Australia has a long history and a complicated relationship with Bougainville, an island group to the east of the PNG mainland that was administered by Australia as part of Papua New Guinea for 60 years between 1915 and 1975.
On 23 November 2019, its 300 000 people will commence voting in an independence referendum, and a clear majority is expected to vote for independence from Papua New Guinea. The Bougainville Peace Agreement requires PNG and Bougainville to negotiate an outcome after the conclusion of the referendum, and Canberra has indicated that it will respect any settlement reached between them. James Marape, the new PNG prime minister, has expressed a clear preference for an autonomous, not independent, Bougainville.
With geostrategic rivalry growing across the Pacific, Australia will need to step up its engagement and consider further policy approaches to Bougainville if it wishes to remain a trusted peace and security broker in Melanesia. If the people of Bougainville vote for independence and are unable to reach agreement with the government of Papua New Guinea, the Bougainville issue may precipitate another regional crisis.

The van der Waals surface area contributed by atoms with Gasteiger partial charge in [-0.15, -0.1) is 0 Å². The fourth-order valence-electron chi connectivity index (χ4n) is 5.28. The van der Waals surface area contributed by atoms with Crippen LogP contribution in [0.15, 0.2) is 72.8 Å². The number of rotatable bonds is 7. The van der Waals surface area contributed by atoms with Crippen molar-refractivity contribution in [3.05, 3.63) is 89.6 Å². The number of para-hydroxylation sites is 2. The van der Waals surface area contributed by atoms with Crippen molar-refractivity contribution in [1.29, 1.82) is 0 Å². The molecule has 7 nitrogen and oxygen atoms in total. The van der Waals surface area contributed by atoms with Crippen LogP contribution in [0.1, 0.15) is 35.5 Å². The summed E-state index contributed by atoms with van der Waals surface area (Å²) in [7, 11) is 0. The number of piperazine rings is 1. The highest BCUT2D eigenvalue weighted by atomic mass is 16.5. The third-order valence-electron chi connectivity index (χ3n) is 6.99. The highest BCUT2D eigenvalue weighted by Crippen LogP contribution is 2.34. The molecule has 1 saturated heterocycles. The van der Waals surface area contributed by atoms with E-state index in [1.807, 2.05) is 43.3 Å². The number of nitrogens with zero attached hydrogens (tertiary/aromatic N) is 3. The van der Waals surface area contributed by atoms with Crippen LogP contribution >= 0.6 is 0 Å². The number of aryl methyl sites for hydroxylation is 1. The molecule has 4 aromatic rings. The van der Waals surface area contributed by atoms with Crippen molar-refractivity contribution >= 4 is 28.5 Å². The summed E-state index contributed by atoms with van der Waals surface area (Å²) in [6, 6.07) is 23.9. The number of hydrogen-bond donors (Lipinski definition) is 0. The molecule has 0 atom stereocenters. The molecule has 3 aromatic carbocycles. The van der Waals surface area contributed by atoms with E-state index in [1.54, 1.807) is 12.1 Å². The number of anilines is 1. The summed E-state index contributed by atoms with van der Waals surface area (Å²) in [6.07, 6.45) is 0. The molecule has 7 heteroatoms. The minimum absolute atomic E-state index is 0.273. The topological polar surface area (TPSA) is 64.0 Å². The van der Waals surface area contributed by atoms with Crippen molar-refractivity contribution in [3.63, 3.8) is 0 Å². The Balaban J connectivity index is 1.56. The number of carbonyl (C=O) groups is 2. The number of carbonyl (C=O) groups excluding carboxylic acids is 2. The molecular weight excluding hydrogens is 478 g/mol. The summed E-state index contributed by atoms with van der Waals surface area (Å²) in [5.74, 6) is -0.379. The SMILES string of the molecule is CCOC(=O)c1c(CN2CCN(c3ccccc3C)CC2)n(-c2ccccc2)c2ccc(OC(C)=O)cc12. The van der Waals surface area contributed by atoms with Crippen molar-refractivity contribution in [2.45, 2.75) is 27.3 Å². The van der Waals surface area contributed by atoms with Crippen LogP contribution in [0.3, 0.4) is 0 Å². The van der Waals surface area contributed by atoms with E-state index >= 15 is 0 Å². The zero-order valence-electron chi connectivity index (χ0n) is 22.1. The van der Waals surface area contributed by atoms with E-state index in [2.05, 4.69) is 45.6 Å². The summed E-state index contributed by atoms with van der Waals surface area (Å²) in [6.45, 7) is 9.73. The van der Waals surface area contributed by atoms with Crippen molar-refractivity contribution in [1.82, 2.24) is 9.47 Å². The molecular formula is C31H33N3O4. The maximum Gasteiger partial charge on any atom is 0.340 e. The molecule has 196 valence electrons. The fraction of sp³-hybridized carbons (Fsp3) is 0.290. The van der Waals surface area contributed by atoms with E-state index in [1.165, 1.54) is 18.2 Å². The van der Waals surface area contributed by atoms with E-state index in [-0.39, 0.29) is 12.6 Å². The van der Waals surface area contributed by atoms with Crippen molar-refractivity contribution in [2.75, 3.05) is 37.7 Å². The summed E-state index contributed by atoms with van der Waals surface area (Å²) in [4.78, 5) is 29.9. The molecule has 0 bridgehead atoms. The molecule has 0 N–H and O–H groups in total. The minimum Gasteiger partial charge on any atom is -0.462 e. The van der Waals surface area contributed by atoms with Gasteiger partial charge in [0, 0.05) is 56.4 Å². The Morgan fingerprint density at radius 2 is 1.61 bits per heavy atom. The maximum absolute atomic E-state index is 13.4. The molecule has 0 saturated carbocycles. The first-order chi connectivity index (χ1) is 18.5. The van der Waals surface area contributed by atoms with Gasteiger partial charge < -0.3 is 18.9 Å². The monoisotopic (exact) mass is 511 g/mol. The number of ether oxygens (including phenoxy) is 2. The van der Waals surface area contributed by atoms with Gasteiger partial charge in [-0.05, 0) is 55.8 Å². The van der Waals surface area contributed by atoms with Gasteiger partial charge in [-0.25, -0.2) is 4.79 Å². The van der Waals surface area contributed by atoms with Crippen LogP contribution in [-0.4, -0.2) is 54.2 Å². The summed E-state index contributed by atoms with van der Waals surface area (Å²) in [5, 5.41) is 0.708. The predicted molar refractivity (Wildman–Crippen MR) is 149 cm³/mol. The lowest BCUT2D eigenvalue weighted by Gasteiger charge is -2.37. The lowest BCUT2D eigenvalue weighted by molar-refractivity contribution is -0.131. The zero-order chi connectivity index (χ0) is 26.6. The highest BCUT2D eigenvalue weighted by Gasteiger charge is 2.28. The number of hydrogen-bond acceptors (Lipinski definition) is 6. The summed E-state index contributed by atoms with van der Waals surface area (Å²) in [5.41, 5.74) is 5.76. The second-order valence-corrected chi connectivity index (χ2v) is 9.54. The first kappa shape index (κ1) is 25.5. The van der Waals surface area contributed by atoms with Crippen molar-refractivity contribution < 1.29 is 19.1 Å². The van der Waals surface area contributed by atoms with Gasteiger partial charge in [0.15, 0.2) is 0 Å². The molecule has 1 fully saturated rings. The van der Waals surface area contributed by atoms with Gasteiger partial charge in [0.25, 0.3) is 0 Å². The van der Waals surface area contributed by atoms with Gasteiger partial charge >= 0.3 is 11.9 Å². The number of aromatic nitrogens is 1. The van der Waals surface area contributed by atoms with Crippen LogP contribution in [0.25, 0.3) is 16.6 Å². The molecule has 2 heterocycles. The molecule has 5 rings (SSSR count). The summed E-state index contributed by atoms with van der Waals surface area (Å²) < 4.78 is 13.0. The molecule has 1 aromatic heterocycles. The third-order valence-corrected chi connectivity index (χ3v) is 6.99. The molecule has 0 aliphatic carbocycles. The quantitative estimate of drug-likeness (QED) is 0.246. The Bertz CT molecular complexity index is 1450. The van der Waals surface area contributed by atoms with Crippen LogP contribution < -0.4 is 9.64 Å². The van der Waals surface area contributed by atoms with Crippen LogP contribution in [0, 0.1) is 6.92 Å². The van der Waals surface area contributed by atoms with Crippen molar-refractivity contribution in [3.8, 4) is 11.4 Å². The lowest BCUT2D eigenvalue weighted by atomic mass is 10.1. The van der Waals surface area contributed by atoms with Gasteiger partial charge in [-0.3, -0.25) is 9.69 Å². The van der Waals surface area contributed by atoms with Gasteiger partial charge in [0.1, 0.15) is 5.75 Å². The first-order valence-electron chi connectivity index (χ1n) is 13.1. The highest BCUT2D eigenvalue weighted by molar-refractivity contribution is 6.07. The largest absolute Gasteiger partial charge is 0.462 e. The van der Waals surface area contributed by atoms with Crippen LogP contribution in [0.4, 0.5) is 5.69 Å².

On 23 November 2019, Bougainvilleans will commence voting in a long-awaited referendum to decide whether they wish to stay part of Papua New Guinea or become an independent nation. In a process that will take place over two weeks, voters will be asked whether they want Bougainville to have either “greater autonomy” or “independence”.
This is the culmination of a 20-year peace process which followed the end of a ten-year war on Bougainville that was the most intense conflict in the Pacific since the Second World War. The principles of the truce, enshrined in the Bougainville Peace Agreement (BPA) signed in Arawa on 30 August 2001 which formally ended the war, remain the primary framework to create a lasting peace.
The three main pillars of the agreement were the creation of the Autonomous Bougainville Government (ABG), which occurred in 2005; weapons disposal; and the referendum, to be held no later than 15 years after the formation of the ABG (that is, by 2020).
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